A novel vaccine, developed by University of Florida researchers for use against a devastating strain of brucellosis that affects small ruminants, has shown groundbreaking effectiveness in conferring long-term immunity in mice.
David Pascual, Ph.D., a professor of infectious diseases at UF’s College of Veterinary Medicine, and his colleagues demonstrated the vaccine’s ability to generate a robust population of disease-fighting T cells in the lungs and spleen that helped to control systemic infection, they reported recently in Frontiers in Immunology.
“Although brucellosis is not a new disease and is believed to have existed since the domestication of livestock, the lack of effective vaccines has renewed efforts to develop more effective animal vaccines as well as human vaccines,” Pascual said, adding that live, attenuated brucellosis vaccines are used for livestock, but not for humans.
Now classified by the U.S. Centers for Disease Control and Prevention as a re-emerging pathogen, brucellosis continues to impact developing countries and persists in expanding populations of wildlife species in the United States, constantly threatening domestic herds with infection.
In the U.S., brucellosis persists in bison herds in Yellowstone, which can infect domestic livestock upon contact, resulting in lost pregnancy in infected cows. Elsewhere in the country, the disease is typically introduced into bovine herds by exploding populations of feral pigs. Worldwide, Brucella melitensis strain infects small ruminants with increased prevalence in recent years, due to multiple factors, including expansion of wildlife species. Humans are at risk of infection from consuming unpasteurized goat milk and cheeses, and infection can lead to rising and falling fevers, sweats, malaise and weakness, among other symptoms if left untreated.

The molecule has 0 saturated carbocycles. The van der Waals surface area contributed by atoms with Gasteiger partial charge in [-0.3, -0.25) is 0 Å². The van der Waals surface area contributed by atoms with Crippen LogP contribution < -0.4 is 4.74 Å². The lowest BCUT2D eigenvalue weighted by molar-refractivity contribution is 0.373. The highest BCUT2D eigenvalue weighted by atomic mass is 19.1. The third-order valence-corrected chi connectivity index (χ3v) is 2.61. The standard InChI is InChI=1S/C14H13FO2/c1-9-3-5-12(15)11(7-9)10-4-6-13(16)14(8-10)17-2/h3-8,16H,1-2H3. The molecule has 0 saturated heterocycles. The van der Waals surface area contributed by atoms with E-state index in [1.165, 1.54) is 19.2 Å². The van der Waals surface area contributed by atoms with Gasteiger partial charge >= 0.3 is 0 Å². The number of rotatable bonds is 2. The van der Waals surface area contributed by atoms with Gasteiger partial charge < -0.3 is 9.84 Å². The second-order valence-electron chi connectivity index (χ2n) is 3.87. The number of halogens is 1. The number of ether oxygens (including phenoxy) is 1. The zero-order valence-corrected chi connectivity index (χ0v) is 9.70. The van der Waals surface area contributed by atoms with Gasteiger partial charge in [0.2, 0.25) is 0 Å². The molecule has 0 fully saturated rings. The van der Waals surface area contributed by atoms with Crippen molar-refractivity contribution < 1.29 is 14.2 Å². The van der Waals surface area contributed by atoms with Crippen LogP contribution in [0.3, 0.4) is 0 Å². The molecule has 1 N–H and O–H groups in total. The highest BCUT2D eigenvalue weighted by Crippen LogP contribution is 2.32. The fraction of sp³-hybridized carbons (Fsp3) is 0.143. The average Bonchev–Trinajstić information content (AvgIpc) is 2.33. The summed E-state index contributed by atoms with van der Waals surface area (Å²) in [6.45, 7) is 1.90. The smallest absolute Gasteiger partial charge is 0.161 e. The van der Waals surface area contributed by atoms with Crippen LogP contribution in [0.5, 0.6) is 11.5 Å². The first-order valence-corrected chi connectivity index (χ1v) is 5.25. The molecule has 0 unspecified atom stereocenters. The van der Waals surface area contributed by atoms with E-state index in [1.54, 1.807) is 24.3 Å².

The new live, attenuated mucosal vaccine was tested using an oral delivery method followed by an intranasal boost — an approach few studies have investigated. Vaccines currently used against this strain of brucellosis are injected under the skin. This method does not target the disease’s primary infection route, which is through the mouth and nose, the researchers said.
“Other vaccines currently used to protect again against Brucella melitensis are not ideal,” said Zakia Goodwin, D.V.M., Ph.D., a study co-author. “If your goal is disease eradication from a population, surveillance through testing is important to identify diseased animals. With some existing vaccines, it is difficult to distinguish naturally infected from vaccinated animals. This vaccine addresses this challenge and also provides equal or better protection as the others.”
The study was part of Goodwin’s doctoral research program at UF.
“A few years ago, brucellosis was considered a neglected tropical disease,” Goodwin said. “Now we’re seeing more and more cases in humans as well as in animals, causing it to be reclassified as a re-emerging pathogen.”
An increase in animal cases corresponds to an increase in human cases, she said.
“Our goal is to develop a better vaccine for animals and to ultimately develop a vaccine for humans as well,” Goodwin said, adding that the current study provided preliminary data on which to advance the team’s research.
“We have the vaccine; we’ve found that it works in a research animal model,” she said. “The next step would be to test it in a natural host, and to look more closely at exactly how long the protective response is. We’re already seeing that these T cells persist and are long-lived. This new vaccine is promising, because in comparison with the existing vaccines, the results are so stunning.”